Article
Full-text available
The COVID‐19 pandemic is a major shock to society in terms of health and economy that is affecting both UK and global food and nutrition security. It is adding to the ‘perfect storm’ of threats to society from climate change, biodiversity loss and ecosystem degradation, at a time of considerable change, rising nationalism and breakdown in internati...
Article
Full-text available
Cereal-legume intercropping can increase yields, reduce fertilizer input and improve soil quality compared with pure culture. Designing intercropping systems requires the integration of plant species trait selection with choice of crop configuration and management. Crop growth models can facilitate the understanding and prediction of the interactio...
Article
Full-text available
Aims Reduced tillage has been advocated as a practical measure to increase soil carbon in long-term cropping soils. We examine three medium-term experiments in sites with contrasting soil and climatic characteristics in the UK. The objectives were to determine the effects of different reduced and zero tillage practices on bulk density and soil carb...
Article
1. We review the need for increasing agricultural sustainability, how this can in part be delivered by positive biodiversity–ecosystem function (BEF) effects, the role within these of plant–plant facilitation, and how a better understanding of this role may help to deliver sustainable crop (particularly arable) production systems. 2. Major challeng...
Article
Full-text available
Modern cereal cultivars are highly adapted to, and normally bred and trialled under, high input, high soil disturbance conditions. On-farm conditions are often suboptimal for high yield and frequently use minimal soil tillage, sometimes no-tillage, and therefore, cultivars may be differentially adapted to such conditions. We report a series of tria...
Article
Full-text available
Current crop protection strategies against the fungal pathogen Botrytis cinerea rely on a combination of conventional fungicides and host genetic resistance. However, due to pathogen evolution and legislation in the use of fungicides, these strategies are not sufficient to protect plants against this pathogen. Defence elicitors can stimulate plant...
Article
Full-text available
Cultivars and some cultivar mixtures of spring barley were grown under inversion and non-inversion tillage conditions for three or four years and assessed for disease and yield in order to obtain genotypes that can be used to determine the mechanisms of cultivation adaptation. In general, the higher-yielding cultivars under inversion tillage condit...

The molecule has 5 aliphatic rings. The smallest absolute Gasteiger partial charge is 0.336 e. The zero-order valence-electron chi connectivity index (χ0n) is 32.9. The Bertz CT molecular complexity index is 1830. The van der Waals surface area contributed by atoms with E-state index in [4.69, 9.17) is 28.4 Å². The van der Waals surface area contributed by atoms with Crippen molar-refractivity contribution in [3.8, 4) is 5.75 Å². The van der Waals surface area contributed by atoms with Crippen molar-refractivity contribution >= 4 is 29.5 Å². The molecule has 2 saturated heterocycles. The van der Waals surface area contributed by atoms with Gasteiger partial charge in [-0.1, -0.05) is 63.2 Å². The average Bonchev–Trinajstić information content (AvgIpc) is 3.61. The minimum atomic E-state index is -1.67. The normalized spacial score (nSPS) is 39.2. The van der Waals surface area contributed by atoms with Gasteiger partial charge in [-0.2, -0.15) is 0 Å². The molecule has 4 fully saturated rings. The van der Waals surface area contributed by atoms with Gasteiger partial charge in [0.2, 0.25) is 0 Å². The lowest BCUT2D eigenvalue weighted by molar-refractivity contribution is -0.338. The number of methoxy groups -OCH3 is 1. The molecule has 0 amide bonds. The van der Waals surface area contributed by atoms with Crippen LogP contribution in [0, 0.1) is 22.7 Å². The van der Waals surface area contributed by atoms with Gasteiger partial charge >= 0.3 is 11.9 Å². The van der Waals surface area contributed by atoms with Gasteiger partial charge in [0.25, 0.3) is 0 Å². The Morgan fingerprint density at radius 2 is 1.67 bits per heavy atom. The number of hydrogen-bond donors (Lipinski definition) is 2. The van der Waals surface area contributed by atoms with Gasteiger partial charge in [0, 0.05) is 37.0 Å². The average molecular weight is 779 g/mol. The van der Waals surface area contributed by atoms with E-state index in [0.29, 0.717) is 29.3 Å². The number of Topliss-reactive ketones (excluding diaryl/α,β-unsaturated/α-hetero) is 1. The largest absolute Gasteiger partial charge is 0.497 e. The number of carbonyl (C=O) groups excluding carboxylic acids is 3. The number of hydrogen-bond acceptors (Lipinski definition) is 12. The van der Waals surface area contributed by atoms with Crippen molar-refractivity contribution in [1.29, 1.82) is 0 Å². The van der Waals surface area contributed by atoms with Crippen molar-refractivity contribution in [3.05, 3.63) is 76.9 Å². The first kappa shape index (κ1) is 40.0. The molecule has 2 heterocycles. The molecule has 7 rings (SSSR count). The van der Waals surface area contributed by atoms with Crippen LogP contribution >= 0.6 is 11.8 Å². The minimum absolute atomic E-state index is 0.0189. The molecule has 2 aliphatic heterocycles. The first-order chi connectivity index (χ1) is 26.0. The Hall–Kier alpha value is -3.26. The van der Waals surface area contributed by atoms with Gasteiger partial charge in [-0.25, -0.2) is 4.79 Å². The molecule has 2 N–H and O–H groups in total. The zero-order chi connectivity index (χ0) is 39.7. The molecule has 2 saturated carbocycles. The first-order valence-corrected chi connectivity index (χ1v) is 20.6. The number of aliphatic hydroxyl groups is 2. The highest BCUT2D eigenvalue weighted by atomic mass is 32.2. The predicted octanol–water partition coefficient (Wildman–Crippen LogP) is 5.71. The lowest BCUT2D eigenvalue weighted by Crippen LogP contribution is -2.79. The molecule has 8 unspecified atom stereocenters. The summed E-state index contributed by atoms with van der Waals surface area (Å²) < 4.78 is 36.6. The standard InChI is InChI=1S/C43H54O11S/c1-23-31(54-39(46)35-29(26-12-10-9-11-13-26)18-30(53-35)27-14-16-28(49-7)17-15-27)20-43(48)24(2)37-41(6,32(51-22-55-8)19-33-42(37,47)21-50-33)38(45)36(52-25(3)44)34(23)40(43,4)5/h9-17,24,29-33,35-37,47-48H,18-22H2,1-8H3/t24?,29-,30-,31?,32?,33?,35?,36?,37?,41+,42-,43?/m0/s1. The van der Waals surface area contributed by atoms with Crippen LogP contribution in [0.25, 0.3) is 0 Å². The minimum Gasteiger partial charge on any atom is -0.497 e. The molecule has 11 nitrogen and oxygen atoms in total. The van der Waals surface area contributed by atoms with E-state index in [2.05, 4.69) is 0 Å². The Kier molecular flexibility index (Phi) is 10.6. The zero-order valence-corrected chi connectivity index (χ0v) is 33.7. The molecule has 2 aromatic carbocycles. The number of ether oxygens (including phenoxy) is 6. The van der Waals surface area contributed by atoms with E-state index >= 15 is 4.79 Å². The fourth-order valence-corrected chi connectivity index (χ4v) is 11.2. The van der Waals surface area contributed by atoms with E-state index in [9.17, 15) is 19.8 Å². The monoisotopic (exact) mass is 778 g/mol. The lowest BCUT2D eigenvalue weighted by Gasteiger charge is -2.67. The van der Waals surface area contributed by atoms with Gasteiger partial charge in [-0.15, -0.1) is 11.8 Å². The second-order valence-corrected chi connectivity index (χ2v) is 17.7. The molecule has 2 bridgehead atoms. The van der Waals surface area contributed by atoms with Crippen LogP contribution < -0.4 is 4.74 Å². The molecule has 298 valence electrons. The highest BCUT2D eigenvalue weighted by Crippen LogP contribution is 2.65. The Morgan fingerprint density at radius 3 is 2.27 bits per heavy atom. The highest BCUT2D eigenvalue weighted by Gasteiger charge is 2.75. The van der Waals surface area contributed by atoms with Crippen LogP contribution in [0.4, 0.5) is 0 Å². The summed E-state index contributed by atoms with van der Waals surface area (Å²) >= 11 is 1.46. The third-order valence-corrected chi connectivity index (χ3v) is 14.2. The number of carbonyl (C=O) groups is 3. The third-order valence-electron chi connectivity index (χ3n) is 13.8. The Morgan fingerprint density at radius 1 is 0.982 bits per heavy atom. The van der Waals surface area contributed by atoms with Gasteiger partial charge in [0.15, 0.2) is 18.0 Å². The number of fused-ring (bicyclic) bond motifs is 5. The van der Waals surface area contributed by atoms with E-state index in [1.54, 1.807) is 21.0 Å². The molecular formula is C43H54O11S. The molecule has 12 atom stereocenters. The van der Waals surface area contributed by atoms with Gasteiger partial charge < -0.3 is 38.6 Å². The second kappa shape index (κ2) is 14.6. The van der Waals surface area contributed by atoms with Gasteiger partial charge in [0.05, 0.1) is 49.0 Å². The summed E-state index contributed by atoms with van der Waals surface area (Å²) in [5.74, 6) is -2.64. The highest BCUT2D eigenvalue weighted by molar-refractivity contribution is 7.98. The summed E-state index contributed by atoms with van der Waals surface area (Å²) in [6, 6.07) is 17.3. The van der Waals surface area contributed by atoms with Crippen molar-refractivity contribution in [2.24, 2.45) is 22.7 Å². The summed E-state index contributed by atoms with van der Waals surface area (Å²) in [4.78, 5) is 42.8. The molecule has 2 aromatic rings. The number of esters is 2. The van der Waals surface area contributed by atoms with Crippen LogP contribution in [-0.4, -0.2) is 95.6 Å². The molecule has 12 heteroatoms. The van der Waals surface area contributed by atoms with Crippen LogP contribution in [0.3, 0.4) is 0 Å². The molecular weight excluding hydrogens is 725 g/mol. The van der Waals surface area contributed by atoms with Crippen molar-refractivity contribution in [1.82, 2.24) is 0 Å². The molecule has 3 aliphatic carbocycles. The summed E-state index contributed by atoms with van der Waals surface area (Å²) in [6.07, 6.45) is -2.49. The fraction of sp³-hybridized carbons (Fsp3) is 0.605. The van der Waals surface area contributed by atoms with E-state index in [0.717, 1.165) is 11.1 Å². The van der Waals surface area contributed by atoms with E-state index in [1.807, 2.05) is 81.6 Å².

Article
Full-text available
Background and aims: Manganese (Mn) deficiency in barley is a global problem. It is difficult to detect in the early stages of symptom development and is commonly pre-emptively corrected by Mn foliar sprays that can be costly. Landraces adapted to marginal lands around the world represent a genetic resource for potential sustainability traits incl...
Preprint
Full-text available
Current crop protection strategies against the fungal pathogen Botrytis cinerea rely on a combination of conventional fungicides and host genetic resistance. However, due to pathogen evolution and legislation in the use of fungicides, these strategies are not sufficient to protect plants against this pathogen. Defence elicitors can stimulate plant...
Article
There is a drive to improve the sustainability of agricultural systems including the biodiversity component. Cultivar mixtures offer yield benefits from the same land area, but the mechanisms behind this overyielding have not been completely worked out. One potential mechanism is improved competition with weeds. We use an experimental approach of v...
Article
Cultivar mixtures of winter barley and spring barley, together with their component monocultures, were grown in field trials to assess the effect of cultivar combinations on both straw and grain yield. The overall grain yields for all trials were significantly higher for the cultivar mixtures than for the corresponding component monocultures. Also,...
Data
Figure S1. Barley leaves and leaf zones. A: Numbering of leaves. B: Leaf segments of second leaf harvested for the analysis Figure S2. Pathogen symptoms and inoculation procedure. A: Lesions caused by R. commune 12 days after inoculation. B: Colonies of B. graminis 12 days after inoculation. C: Setup for applying B. graminis spores to leaf segments...
Article
Full-text available
Understanding the interactions between mineral nutrition and disease is essential for crop management. Our previous studies with Arabidopsis thaliana demonstrated that potassium (K) deprivation induced the biosynthesis of jasmonate (JA) and increased the plant's resistance to herbivorous insects. Here we addressed the question how tissue K affects...
Article